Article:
Total Eclipse of the Horse

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Horses in the Dark

What’s going on at your barn on a typical Monday around 2:30 in the afternoon? At my barn, there will be a lesson or two going on in the arena and we’ll be getting ready to do the afternoon feeding. This coming Monday, however, we’ll all stop what we’re doing to put on funny looking glasses and stare straight at the sky.

For months, everyone has been talking about the rare total eclipse that will make its way across the U.S. on Monday, August 21. The path of totality (a fantastic sci-fi-sounding term if I’ve ever heard one) spans a diagonal path across the continent beginning in Depoe Bay, Oregon, at 10:17 a.m. local time and ending in Charleston, South Carolina, at 2:47 p.m. Those along the path will experience a total solar eclipse, meaning the moon will appear to completely block the sun. But even if you’re not in the path, most of North America will see some degree of eclipse.

(Unless it’s a cloudy day. Then you’ll just see very dark clouds.)

The path of totality clips the southwestern corner of Kentucky. Here in Lexington, we’ll have a 95 percent eclipse. How will that affect the equine residents of the Horse Capital of the World? As previously mentioned, their human handlers might stop what they’re doing to don eye protection (hopefully) to stare at the sky. So they’ll have to deal with that.

For those in the path of totality, daylight will quickly dim to twilight. The temperature could drop approximately five degrees Fahrenheit. While it won’t be as sudden or startling a change as when, say, the power goes out in the indoor arena during your evening riding lesson, your horse might react to the change in light and temperature. You know, unless he’s too busy grazing.

2017 Eclipse Path of Totality
By Wolfgang Strickling – Eclipse 2017 Android App, Geodata from OpenStreetMap, CC BY-SA 2.5, Link

How Animals Respond to an Eclipse

According to National Geographic, there are accounts of cows returning to the barn during an eclipse, as if the sun were setting. During a 2001 eclipse, Giraffes foraging near a watering hole reportedly stopped eating and started running around during the darkness, then resumed their normal grazing routine when the light returned.

Other species might share the human trait of stopping and gawking. Dr. Douglas Duncan, director of the Fiske Planetarium at the University of Colorado, tells TIME that he witnessed a group of dolphins and whales silently surface during a total eclipse near the Galapagos Islands in 1998.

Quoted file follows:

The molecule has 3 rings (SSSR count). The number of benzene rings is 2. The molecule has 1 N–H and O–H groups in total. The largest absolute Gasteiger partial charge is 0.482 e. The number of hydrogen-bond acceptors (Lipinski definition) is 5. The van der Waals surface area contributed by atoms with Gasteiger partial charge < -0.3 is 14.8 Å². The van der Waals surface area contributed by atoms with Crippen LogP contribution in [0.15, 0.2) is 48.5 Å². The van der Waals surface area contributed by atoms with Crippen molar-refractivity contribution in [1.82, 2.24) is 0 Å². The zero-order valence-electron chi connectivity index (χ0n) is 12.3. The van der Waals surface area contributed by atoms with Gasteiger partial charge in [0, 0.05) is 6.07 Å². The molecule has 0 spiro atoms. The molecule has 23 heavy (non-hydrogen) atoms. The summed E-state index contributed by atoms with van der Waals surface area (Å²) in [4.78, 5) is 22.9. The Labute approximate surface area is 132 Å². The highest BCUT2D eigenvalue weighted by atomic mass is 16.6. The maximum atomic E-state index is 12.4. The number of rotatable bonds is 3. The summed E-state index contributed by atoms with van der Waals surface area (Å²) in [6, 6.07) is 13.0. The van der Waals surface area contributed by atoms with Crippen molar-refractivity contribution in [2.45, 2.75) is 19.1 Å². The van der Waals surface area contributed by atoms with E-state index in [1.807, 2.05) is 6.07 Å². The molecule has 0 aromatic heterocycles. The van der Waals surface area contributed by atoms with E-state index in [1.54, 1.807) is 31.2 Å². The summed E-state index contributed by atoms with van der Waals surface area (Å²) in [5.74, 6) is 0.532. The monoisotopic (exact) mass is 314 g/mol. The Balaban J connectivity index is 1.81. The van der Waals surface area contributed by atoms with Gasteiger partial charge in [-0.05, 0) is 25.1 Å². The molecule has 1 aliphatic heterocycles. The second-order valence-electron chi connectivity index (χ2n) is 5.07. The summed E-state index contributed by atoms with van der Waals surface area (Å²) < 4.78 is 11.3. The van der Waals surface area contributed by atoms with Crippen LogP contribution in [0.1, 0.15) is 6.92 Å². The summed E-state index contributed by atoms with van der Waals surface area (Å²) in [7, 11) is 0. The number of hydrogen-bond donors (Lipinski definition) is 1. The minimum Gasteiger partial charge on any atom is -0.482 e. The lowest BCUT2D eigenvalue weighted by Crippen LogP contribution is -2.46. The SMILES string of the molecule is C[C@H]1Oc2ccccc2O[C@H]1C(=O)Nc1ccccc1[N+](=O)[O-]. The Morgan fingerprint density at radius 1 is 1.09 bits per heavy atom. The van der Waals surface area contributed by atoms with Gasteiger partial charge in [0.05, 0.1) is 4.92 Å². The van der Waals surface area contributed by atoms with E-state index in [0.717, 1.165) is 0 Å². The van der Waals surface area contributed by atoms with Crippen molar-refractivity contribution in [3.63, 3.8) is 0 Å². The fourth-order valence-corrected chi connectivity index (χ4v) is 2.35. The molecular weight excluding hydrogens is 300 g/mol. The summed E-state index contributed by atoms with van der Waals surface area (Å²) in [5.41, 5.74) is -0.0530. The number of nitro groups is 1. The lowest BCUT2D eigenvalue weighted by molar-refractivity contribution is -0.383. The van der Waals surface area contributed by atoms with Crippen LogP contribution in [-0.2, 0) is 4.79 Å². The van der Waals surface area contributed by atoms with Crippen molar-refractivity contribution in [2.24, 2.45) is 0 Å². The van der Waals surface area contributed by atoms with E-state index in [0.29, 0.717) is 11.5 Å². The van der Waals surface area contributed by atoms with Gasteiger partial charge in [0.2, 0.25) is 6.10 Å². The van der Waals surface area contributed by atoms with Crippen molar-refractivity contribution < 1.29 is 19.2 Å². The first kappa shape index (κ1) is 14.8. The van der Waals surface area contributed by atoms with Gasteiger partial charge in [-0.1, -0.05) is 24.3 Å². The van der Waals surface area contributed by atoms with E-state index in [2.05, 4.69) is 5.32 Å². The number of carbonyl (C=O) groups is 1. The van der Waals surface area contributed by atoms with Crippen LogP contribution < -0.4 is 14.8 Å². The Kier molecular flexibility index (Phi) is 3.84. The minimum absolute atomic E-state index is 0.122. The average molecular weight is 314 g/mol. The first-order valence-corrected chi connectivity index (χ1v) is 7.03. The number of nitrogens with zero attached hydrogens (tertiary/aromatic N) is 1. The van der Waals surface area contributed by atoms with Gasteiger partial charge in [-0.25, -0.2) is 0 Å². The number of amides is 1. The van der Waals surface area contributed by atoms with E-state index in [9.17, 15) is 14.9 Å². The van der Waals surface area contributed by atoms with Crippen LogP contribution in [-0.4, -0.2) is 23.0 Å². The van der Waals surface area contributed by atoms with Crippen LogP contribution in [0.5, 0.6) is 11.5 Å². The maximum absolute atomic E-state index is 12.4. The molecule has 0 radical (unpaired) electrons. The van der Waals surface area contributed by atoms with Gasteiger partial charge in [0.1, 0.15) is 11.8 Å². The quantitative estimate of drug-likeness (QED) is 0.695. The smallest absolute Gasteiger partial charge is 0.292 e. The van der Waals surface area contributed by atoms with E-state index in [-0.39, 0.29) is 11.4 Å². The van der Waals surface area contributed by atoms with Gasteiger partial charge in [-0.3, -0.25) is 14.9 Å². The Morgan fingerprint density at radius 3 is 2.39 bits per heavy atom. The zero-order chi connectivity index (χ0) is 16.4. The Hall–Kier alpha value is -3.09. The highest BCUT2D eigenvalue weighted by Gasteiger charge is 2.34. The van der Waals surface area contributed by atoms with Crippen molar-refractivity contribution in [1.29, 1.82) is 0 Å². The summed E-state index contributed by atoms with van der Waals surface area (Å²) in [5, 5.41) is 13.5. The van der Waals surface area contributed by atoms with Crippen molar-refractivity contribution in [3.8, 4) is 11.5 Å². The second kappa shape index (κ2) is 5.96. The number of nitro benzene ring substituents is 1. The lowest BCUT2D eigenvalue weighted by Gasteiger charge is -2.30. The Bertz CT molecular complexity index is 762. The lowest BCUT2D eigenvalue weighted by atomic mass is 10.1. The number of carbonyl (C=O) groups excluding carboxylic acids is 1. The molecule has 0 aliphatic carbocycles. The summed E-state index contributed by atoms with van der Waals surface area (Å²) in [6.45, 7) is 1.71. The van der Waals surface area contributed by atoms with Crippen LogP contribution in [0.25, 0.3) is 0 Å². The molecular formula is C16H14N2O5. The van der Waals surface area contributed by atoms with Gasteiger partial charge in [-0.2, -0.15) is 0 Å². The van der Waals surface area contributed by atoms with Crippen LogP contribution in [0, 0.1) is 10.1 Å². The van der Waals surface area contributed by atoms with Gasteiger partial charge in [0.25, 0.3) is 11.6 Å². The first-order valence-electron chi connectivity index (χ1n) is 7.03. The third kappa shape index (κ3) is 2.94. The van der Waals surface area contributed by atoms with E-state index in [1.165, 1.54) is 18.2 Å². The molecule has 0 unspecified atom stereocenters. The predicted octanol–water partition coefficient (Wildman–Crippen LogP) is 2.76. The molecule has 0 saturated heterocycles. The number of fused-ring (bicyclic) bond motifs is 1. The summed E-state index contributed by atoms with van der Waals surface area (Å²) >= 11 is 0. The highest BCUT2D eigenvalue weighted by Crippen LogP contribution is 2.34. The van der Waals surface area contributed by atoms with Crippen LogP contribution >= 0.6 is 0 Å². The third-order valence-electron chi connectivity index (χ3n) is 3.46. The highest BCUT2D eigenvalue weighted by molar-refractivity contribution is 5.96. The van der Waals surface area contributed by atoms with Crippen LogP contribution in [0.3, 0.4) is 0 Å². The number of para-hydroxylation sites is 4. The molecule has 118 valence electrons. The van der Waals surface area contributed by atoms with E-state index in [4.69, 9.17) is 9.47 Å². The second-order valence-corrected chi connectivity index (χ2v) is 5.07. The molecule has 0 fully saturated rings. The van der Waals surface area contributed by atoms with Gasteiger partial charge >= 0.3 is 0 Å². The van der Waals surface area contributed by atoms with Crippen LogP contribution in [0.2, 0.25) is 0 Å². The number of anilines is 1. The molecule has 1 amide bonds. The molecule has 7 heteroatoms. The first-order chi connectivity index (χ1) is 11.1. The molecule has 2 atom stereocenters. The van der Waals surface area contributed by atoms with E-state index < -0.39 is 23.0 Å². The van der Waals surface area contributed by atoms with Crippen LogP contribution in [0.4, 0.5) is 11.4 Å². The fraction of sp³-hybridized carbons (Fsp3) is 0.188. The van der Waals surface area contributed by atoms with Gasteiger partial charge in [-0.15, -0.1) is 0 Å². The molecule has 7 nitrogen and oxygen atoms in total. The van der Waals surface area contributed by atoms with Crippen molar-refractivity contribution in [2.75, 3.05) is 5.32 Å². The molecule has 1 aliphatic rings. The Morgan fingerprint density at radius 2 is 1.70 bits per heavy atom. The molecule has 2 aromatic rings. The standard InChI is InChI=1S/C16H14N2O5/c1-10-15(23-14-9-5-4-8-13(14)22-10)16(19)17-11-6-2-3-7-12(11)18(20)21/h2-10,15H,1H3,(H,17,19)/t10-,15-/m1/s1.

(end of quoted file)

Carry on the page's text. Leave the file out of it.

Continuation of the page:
If you, like me, immediately pictured a group of dolphins in eclipse glasses hanging out at the surface of the ocean, you’ll love the mental picture created by Dr. Duncan’s next story. During a 1994 eclipse in Bolivia, a herd of llamas suddenly appeared around a group of humans watching the event unfold.

“For the life of me, I can’t tell you where they came from,” Duncan said. “When the total eclipse ended, the llamas kind of got themselves into a rough line and they marched away.”

There are many accounts over the centuries of birds behaving strangely during eclipses. In some cases, certain species of birds became more active. In others, they went from normal daytime squawking to dead silence. In what is probably a 16th-century version of fake news, astronomer Christoph Clavius reported that “the birds fell down from the sky to the ground in terror of such horrid darkness” during a 1560 eclipse in Portugal.

Recording Horse Behavior During the Eclipse

Okay, but what about horses specifically? There isn’t a lot of info about how our equine friends behave. It’s possible that it’s because they don’t react much—there’s grazing to be done, after all. However, if you’ll be out at the barn on Monday afternoon, you can help compile some data as a citizen scientist through the Life Responds project.

Because total eclipses are such a rare event, it’s impossible for scientists to gather enough data to study the ways in which animals react. Download the iNaturalist app for your smartphone, then use it to join the Life Responds project and record your observations about how your horses behave before, during, and after the eclipse. And if you’re not at the barn, you can share observations about your cat, the birds at the park, the spider in your office break room, or whatever species are in your immediate vicinity.

The Great Eclipse

There is one horse-related aspect of a total eclipse that will be of interest to breeders and racing fans. The great Thoroughbred racehorse and highly influential sire, Eclipse, was born during a total eclipse in England in 1764. The stallion was undefeated in his 18-race career and today appears in the pedigree of the vast majority of modern Thoroughbreds. The top honors in American racing, the Eclipse Awards, are named for him.

You can read a profile of the great Eclipse over at the Paulick Report.

It’s surely just coincidence that one of history’s greatest racehorses was born during this astronomical event. But if you happen to be a superstitious horse breeder and have a mare with a very unusually late foaling date of August 21 this year, well, may the odds be ever in your favor.

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Leslie Potter is a writer and photographer based in Lexington, Kentucky. www.lesliepotterphoto.com

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